• Having trouble bonding or forming an emotional attachment with her baby
  • Persistently doubting her ability to care for her baby
  • Thinking about harming herself or her baby.

Resources

Mamas, if you relate to several of these symptoms or to my story, please know there are so many resources out there right now. Here is a list of resources that may be helpful:

Online Services

  • These online-based services can help.

You are not alone, and with help you will be well!

 

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Brittany Schank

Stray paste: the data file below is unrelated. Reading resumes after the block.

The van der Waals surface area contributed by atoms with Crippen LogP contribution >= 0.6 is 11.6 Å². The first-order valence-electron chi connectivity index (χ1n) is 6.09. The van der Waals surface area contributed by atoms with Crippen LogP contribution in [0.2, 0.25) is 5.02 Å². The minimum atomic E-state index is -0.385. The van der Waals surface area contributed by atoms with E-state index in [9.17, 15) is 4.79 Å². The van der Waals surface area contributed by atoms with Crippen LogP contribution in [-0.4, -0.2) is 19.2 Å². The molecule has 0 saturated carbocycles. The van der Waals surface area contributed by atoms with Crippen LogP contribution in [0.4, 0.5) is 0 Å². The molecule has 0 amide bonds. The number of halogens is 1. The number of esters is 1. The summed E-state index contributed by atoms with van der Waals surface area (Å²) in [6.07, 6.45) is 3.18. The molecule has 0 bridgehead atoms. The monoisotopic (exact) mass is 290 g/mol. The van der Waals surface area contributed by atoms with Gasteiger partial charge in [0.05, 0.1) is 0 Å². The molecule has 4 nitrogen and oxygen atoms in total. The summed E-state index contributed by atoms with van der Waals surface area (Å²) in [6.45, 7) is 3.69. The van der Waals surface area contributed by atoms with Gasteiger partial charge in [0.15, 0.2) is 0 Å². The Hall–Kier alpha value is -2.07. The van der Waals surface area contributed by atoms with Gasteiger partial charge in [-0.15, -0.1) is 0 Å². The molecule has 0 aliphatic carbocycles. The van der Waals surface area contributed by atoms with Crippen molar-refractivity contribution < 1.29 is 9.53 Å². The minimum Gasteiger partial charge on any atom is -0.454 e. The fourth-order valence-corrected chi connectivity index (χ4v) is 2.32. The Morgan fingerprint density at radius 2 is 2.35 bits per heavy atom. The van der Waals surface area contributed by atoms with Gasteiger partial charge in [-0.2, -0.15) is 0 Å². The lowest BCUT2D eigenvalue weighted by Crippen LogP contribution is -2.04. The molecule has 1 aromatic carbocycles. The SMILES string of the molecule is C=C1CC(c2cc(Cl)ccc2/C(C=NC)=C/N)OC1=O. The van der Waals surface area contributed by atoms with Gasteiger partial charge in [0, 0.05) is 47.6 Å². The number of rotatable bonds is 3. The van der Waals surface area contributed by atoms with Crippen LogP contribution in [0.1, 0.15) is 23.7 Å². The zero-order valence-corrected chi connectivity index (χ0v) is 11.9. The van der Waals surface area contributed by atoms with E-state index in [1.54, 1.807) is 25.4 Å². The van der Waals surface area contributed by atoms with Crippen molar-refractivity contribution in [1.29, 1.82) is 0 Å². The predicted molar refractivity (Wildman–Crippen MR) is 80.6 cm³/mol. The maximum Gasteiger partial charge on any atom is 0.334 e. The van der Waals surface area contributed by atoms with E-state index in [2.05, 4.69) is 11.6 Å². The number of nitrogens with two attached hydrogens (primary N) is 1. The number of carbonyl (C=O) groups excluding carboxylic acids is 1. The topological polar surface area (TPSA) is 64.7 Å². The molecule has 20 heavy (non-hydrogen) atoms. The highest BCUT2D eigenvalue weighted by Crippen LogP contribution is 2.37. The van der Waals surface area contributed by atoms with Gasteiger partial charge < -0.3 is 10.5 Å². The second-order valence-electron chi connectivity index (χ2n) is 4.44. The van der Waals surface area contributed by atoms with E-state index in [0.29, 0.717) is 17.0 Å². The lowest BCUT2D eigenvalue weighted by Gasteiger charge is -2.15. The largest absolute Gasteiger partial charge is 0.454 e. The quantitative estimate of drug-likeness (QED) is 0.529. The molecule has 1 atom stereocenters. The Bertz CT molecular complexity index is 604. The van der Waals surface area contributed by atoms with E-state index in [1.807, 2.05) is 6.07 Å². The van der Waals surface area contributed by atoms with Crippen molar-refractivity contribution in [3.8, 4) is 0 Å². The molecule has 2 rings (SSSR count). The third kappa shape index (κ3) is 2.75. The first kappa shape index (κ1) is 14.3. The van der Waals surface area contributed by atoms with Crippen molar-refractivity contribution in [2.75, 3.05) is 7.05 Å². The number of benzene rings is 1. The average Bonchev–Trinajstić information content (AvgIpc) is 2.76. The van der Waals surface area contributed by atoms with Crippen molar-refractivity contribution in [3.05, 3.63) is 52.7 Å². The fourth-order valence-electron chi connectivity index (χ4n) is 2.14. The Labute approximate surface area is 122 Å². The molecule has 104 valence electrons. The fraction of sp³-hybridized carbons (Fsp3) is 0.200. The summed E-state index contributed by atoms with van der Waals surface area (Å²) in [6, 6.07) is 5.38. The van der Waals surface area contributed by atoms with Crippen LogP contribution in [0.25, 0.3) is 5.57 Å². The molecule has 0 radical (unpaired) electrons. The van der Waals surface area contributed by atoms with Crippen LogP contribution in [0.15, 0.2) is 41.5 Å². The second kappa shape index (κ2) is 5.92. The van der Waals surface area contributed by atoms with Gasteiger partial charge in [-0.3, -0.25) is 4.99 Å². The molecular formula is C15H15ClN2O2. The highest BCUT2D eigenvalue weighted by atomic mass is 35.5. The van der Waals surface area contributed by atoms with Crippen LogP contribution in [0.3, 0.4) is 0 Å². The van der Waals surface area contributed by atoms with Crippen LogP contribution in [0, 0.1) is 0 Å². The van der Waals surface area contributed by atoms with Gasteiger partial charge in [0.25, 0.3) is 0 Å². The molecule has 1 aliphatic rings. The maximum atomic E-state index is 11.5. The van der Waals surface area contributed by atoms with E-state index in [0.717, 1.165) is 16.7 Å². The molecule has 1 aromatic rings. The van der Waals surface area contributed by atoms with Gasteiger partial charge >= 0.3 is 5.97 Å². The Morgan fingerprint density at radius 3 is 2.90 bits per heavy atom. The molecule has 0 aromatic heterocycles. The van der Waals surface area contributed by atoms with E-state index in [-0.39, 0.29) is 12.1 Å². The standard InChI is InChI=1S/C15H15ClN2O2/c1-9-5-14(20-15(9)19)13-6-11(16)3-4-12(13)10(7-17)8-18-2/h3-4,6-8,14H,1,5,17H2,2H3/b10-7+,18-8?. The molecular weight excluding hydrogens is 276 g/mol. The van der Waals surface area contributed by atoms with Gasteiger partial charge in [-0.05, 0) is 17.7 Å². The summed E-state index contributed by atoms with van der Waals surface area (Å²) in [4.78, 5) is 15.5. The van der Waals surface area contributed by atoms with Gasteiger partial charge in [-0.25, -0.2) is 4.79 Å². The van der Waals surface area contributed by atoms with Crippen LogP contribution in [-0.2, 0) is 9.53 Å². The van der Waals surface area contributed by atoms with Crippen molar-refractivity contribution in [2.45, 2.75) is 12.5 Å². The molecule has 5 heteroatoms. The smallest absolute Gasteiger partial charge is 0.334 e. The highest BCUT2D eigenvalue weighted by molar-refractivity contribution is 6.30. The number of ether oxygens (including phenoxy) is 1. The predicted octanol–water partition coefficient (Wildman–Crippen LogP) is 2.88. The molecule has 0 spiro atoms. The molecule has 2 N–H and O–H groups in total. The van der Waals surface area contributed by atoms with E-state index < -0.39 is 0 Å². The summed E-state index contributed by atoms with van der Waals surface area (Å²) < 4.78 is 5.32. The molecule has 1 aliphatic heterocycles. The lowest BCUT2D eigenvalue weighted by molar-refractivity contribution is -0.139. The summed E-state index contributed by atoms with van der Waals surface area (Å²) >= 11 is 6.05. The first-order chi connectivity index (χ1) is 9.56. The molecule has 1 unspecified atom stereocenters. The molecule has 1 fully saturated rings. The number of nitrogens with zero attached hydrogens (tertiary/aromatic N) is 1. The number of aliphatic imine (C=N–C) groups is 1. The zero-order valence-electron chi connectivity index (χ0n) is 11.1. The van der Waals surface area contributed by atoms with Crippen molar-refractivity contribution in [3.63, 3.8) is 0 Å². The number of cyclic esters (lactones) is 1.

Brittany is a deep believer that we need less fixing and more loving, less perfection and more appreciation for who we are, and less criticism and more encouragement around us. She is mama to Paityn Truley (5) and Behron Dehn (2) and wife to Landon Schank. She was born and raised in the Fargo/Moorhead area. She is a brand new business owner of Solace Counseling, where she provides mental health therapy to mamas in the thick of mommyhood, sexual assault survivors, professionals in the community, and many others. She is also the author of "Narrating Audiobooks: Everything You Need To Know To Get Started." She has been enlisted in the North Dakota Air National Guard for 13 years. In her me time, when she isn’t chasing her kiddos around, she loves to spend time at the lake catching the biggest fish of the group, sipping on iced coffee, and listening to self-help audiobooks.